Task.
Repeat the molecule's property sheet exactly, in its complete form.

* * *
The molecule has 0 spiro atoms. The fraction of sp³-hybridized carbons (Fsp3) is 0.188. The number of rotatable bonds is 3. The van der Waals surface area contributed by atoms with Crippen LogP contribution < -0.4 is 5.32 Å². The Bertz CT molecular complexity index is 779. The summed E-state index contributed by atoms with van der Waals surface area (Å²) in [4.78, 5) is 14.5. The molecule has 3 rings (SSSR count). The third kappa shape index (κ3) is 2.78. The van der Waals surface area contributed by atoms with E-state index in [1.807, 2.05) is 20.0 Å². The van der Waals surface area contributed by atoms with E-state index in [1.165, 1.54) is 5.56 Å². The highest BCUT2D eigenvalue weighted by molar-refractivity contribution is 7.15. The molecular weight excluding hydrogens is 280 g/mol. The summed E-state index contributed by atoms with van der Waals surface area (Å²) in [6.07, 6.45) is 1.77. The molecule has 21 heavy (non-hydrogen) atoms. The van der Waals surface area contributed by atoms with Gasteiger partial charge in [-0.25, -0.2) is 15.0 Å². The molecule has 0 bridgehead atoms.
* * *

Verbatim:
The molecule has 0 spiro atoms. The fraction of sp³-hybridized carbons (Fsp3) is 0.188. The number of rotatable bonds is 3. The van der Waals surface area contributed by atoms with Crippen LogP contribution < -0.4 is 5.32 Å². The Bertz CT molecular complexity index is 779. The summed E-state index contributed by atoms with van der Waals surface area (Å²) in [4.78, 5) is 14.5. The molecule has 3 rings (SSSR count). The third kappa shape index (κ3) is 2.78. The van der Waals surface area contributed by atoms with E-state index in [1.807, 2.05) is 20.0 Å². The van der Waals surface area contributed by atoms with E-state index in [1.165, 1.54) is 5.56 Å². The highest BCUT2D eigenvalue weighted by molar-refractivity contribution is 7.15. The molecular weight excluding hydrogens is 280 g/mol. The summed E-state index contributed by atoms with van der Waals surface area (Å²) in [6.07, 6.45) is 1.77. The molecule has 21 heavy (non-hydrogen) atoms. The van der Waals surface area contributed by atoms with Gasteiger partial charge in [-0.25, -0.2) is 15.0 Å². The molecule has 0 bridgehead atoms.